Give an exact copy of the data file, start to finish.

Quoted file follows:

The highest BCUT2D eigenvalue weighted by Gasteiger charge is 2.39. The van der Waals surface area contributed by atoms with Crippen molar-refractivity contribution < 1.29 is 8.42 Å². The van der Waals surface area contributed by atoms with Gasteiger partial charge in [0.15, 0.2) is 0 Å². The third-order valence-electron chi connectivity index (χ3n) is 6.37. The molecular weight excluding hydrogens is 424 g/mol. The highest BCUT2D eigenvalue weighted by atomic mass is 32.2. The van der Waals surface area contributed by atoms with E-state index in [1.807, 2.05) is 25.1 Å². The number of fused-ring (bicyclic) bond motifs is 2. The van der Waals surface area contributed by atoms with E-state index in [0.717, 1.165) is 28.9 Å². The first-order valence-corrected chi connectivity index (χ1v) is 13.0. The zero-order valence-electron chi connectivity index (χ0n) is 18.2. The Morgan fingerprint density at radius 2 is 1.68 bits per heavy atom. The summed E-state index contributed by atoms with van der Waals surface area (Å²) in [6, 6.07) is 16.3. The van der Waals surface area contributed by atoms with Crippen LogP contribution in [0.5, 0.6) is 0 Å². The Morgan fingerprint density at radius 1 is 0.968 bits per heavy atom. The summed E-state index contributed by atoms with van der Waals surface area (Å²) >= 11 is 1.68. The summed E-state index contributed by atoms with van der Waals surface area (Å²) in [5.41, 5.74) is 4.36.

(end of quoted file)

The highest BCUT2D eigenvalue weighted by Gasteiger charge is 2.39. The van der Waals surface area contributed by atoms with Crippen molar-refractivity contribution < 1.29 is 8.42 Å². The van der Waals surface area contributed by atoms with Gasteiger partial charge in [0.15, 0.2) is 0 Å². The third-order valence-electron chi connectivity index (χ3n) is 6.37. The molecular weight excluding hydrogens is 424 g/mol. The highest BCUT2D eigenvalue weighted by atomic mass is 32.2. The van der Waals surface area contributed by atoms with E-state index in [1.807, 2.05) is 25.1 Å². The number of fused-ring (bicyclic) bond motifs is 2. The van der Waals surface area contributed by atoms with E-state index in [0.717, 1.165) is 28.9 Å². The first-order valence-corrected chi connectivity index (χ1v) is 13.0. The zero-order valence-electron chi connectivity index (χ0n) is 18.2. The Morgan fingerprint density at radius 2 is 1.68 bits per heavy atom. The summed E-state index contributed by atoms with van der Waals surface area (Å²) in [6, 6.07) is 16.3. The van der Waals surface area contributed by atoms with Crippen LogP contribution in [0.5, 0.6) is 0 Å². The Morgan fingerprint density at radius 1 is 0.968 bits per heavy atom. The summed E-state index contributed by atoms with van der Waals surface area (Å²) >= 11 is 1.68. The summed E-state index contributed by atoms with van der Waals surface area (Å²) in [5.41, 5.74) is 4.36.